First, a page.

Rules of the Road

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Rules of the Road

  1. 1. ADVOCACY Loren Anthes
  2. 2. DEMOCRACY IN AMERICA Alexis de Tocqueville “Citizens who are individually powerless do not very clearly anticipate the strength that they may acquire by uniting together; it must be shown to them in order to be understood. Hence it is often easier to collect a multitude for a public purpose than a few persons; a thousand citizens do not see what interest they have in combining together; ten thousand will be perfectly aware of it.”
  3. 3. Legislative Process
  4. 4. Advocacy v. Lobbying Advocacy •“[T}he act of arguing in favor of something [or supporting something], such as a cause, idea, or policy [and] the practice of supporting someone to make their voice heard.” (American Heritage Dictionary, 4th ed.) •Advocacy is the process of people participating in decision-making that affects their lives and the lives of others at the local, state and national level. Advocacy can also mean helping policymakers find specific administrative or legislative solutions to persistent and seemingly intractable problems.
  5. 5. Advocacy v. Lobbying Lobbying •“[L]obbying is any attempt to influence specific legislation by stating a position on specific legislation to legislators or other government employees who participate in the formulation of legislation; or urging your members or the general public to contact their legislators with a position on specific legislation.” •In Ohio, a professional lobbyist is someone who is paid to advocate on behalf of, or represent the interests of, another person or entity before the Ohio General Assembly, the Executive Branch and state agencies, or any one of Ohio’s five public retirement systems.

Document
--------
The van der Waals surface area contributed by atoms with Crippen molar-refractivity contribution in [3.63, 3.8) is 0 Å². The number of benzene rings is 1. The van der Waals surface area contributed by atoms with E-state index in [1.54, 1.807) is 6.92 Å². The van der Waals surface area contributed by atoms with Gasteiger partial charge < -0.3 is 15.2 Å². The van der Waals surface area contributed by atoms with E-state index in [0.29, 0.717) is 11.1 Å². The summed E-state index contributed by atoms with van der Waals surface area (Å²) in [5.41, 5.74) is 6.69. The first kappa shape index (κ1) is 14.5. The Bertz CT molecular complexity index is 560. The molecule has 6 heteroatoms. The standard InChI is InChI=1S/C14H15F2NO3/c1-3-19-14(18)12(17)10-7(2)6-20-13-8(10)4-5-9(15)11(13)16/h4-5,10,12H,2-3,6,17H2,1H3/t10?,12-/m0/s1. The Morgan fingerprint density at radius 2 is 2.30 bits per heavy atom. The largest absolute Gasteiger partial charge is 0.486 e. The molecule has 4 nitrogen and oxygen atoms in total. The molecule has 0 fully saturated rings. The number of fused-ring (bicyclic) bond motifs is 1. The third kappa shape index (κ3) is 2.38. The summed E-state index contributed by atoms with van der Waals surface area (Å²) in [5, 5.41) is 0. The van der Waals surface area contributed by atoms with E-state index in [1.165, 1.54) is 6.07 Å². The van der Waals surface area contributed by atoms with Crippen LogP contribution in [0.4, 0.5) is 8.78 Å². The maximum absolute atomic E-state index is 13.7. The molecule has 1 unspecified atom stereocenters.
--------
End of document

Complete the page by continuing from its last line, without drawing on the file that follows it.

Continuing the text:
6. 6. Rules for 501(c)(3) Lobbying •Federal laws actually exist to encourage charities to lobby within certain specified limits. •Knowing what constitutes lobbying under the law, and what the limits are, is the key to being able to lobby legally and safely. •The laws have some detail, so consult your attorney or accountant for professional advice.
  7. 7. Substantial Part Test •The IRS evaluates the "substantial part" test on the basis of the facts and circumstances, such as the time (by both paid and volunteer workers) and the expenditures devoted to lobbying by the organization. •Because this test can be applied rather arbitrarily, it is often advisable for a charity to file a short form with the IRS in order to be governed by the "expenditure test," which is based solely on the amount of money spent for lobbying.
  8. 8. Expenditure Test – 501(h) Election •The expenditure test lays out specific limits on how much money a charity can spend for lobbying, based on the charity's own "exempt purpose" expenditures:
  9. 9. Expenditure Test – 501(h) Election •Organizations electing to use the expenditure test must file Form 5768 at any time during the tax year for which it is to be effective. •The election remains in effect for succeeding years unless it is revoked by the organization. •Revocation of the election is effective beginning with the year following the year in which the revocation is filed.
  10. 10. Form 990 •Form 990 requires all nonprofits to report their “total expenses paid or incurred in connection with … lobbying activities.” •But nonprofits that made an election get to complete Schedule C’s less detailed Part II-A, which allows them to simply report their lobbying expenditures in two broad categories: direct lobbying and grass roots lobbying. •Non-electing nonprofits, on the other hand, must complete the more detailed Schedule C, Part II-B.